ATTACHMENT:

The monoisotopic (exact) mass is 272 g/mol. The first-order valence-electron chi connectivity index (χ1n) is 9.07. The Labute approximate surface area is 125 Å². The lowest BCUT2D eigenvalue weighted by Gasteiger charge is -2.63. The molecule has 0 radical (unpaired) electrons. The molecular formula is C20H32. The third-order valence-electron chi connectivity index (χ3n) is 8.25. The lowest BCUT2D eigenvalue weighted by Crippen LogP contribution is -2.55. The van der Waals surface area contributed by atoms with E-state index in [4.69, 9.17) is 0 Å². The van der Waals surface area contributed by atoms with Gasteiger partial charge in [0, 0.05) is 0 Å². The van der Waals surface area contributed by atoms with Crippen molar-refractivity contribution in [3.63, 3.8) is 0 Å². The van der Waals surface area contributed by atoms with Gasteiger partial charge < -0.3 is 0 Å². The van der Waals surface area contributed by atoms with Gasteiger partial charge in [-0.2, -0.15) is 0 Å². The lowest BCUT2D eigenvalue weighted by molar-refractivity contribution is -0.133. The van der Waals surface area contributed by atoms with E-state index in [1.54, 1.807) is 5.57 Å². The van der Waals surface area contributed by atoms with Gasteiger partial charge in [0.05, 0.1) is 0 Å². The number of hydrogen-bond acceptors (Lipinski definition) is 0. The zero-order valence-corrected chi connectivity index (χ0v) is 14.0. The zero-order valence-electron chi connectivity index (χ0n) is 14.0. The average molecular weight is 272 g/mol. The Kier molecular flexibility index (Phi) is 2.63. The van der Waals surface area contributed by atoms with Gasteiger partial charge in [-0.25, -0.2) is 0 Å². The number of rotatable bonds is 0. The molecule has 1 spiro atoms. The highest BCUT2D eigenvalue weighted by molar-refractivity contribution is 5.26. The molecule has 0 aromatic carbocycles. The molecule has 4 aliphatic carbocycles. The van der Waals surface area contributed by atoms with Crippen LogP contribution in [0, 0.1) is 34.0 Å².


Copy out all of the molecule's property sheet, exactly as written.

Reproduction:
The monoisotopic (exact) mass is 272 g/mol. The first-order valence-electron chi connectivity index (χ1n) is 9.07. The Labute approximate surface area is 125 Å². The lowest BCUT2D eigenvalue weighted by Gasteiger charge is -2.63. The molecule has 0 radical (unpaired) electrons. The molecular formula is C20H32. The third-order valence-electron chi connectivity index (χ3n) is 8.25. The lowest BCUT2D eigenvalue weighted by Crippen LogP contribution is -2.55. The van der Waals surface area contributed by atoms with E-state index in [4.69, 9.17) is 0 Å². The van der Waals surface area contributed by atoms with Gasteiger partial charge in [0, 0.05) is 0 Å². The van der Waals surface area contributed by atoms with Crippen molar-refractivity contribution in [3.63, 3.8) is 0 Å². The van der Waals surface area contributed by atoms with Gasteiger partial charge < -0.3 is 0 Å². The van der Waals surface area contributed by atoms with Gasteiger partial charge in [-0.2, -0.15) is 0 Å². The lowest BCUT2D eigenvalue weighted by molar-refractivity contribution is -0.133. The van der Waals surface area contributed by atoms with E-state index in [1.54, 1.807) is 5.57 Å². The van der Waals surface area contributed by atoms with Gasteiger partial charge in [0.05, 0.1) is 0 Å². The number of hydrogen-bond acceptors (Lipinski definition) is 0. The zero-order valence-corrected chi connectivity index (χ0v) is 14.0. The zero-order valence-electron chi connectivity index (χ0n) is 14.0. The average molecular weight is 272 g/mol. The Kier molecular flexibility index (Phi) is 2.63. The van der Waals surface area contributed by atoms with Gasteiger partial charge in [-0.25, -0.2) is 0 Å². The number of rotatable bonds is 0. The molecule has 1 spiro atoms. The highest BCUT2D eigenvalue weighted by molar-refractivity contribution is 5.26. The molecule has 0 aromatic carbocycles. The molecule has 4 aliphatic carbocycles. The van der Waals surface area contributed by atoms with Crippen LogP contribution in [0, 0.1) is 34.0 Å².